I was all out of hope. According to the laws of the land, a majority was a majority, no matter how small, and the board was determined to uphold those laws. I was going to be made an example of. My sentencing had been intentionally postponed by a week. A week during which I’d turned seventeen years of age and become eligible for the maximum one-hundred-year Dimension Cell term.
I stood straighter and tried to ignore the disorientation inside my head. For the first time in almost five years, I had no magic. I’d always used magic instinctively, right from the day my spark had ignited, and its loss was jarring, impacting my senses as if the world had gone dark or silent. When I tried to project my force field, the stupid dizziness increased. I curled my toes inside my boots and gritted my teeth, staring at the ground until my vision cleared.
As expected, the symbols stitched onto my shirt collar and cuffs had stopped glowing. My mother had created a complicated and unique design made from all of the various symbols that signified protection, ignoring me when I told her there was no point. Without my magic, they were nothing more than embroidered shapes.
It was early morning. Fat drops of water glinted on the waxy surface of the xyleander leaves, evidence of the overnight rainfall. There was a chill in the air and a pale quality to the daylight. Autumn sunshine slanted through the trees’ branches, highlighting their distinctive purple colour. Winter was a few weeks away.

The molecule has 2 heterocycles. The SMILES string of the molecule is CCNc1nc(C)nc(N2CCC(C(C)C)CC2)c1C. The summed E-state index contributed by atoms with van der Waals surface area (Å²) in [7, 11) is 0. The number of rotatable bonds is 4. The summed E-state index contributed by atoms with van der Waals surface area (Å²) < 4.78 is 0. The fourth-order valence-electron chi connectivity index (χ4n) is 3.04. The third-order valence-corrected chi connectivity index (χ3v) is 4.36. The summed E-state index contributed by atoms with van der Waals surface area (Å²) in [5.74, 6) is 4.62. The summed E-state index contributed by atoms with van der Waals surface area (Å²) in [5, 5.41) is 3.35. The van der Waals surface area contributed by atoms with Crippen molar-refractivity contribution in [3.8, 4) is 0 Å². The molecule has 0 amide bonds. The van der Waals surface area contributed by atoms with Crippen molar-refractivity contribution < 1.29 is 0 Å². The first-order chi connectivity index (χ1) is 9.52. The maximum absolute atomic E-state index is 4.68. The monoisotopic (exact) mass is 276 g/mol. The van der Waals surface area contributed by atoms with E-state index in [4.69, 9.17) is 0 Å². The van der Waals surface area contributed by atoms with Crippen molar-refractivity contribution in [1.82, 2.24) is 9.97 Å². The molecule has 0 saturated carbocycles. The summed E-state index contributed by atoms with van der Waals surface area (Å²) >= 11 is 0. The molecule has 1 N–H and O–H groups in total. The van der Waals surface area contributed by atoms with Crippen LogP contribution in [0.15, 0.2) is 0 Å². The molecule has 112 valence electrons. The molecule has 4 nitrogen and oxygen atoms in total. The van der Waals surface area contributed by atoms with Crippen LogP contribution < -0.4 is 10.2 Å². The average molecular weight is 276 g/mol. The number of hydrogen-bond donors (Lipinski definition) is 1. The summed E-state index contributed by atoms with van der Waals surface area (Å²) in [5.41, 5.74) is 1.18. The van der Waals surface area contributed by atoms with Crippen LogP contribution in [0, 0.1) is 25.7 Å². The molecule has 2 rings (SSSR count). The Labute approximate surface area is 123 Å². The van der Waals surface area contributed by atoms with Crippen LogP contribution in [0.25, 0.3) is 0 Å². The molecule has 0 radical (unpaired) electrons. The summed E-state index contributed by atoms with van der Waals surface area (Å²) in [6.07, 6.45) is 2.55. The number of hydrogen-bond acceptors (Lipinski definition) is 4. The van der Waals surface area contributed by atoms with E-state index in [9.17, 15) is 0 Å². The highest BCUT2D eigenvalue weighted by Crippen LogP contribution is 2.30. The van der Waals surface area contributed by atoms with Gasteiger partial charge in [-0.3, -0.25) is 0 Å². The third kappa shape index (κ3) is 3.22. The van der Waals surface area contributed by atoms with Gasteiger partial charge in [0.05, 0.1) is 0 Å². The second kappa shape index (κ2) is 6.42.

There would be no seasons inside the cell, no colours, and no change in temperature. Each day would be spent surrounded by four blank walls and only my thoughts for company. Every morning I would be returned to the same moment. Over and over. Physically unchanged. Whereas outside the cell, time would continue to pass. I looked at the wet leaves, wondering if I would forget what purple looked like, or the way my favourite drink tasted, or the crunch of frost underneath my boots on a cold morning. What about my sister’s smile? My best friend’s terrible jokes? I scowled again. Don’t get emotional. Sentiment won’t help anything.
“Open your shirt pocket,” said Hilton.
“I was searched before we left,” I said. I pushed my black hair off my forehead. It was too long. Scheduling a haircut hadn’t seemed important.
“You misunderstand me,” said Hilton. He extended his hand, opening his fingers to reveal a small polished crystal, round and flat and sparkling with magic. Layers of intricate symbols had been carved into its centre, too many for me to decipher. His voice softened in an imitation of sympathy, but his eyes remained cold. “This goes into your pocket. Had you forgotten?”
I had. I stared at the Death Charm with sudden loathing.
“If you wouldn’t mind,” added Hilton, meeting my gaze. The man’s anticipation was almost palpable. He expected my resolve to crumble at the reminder of what I was facing.
“I wouldn’t mind at all,” I said, holding out my hand. Hilton made a tiny magical cut in the centre of my palm—enough to release one dark red drop of blood. He pressed the crystal against it, and I watched with morbid fascination as the crystal changed colour, giving off a steady hum of energy only I could feel. It set my teeth on edge. It made my stomach clench.
After the drop of blood had been absorbed, I tucked the Death Charm into my pocket with careful fingers. To my relief, I didn’t fumble the buttons, even though inside I was quaking. When I spoke, I kept my voice level. “It’s not as if I ever plan to use it.”
“Oh, we’ll see about that,” said Hilton.
I was so annoyed, I barely heard Ava’s disapproving murmur. “Hilton.”
There was no way I was going to let him get the upper hand.
“Who’s ‘we’?” I said. I hid my anger behind a small smirk. “You won’t. Not unless you plan to live to the age of…” I paused. “One hundred and seventy? Seventy-five?”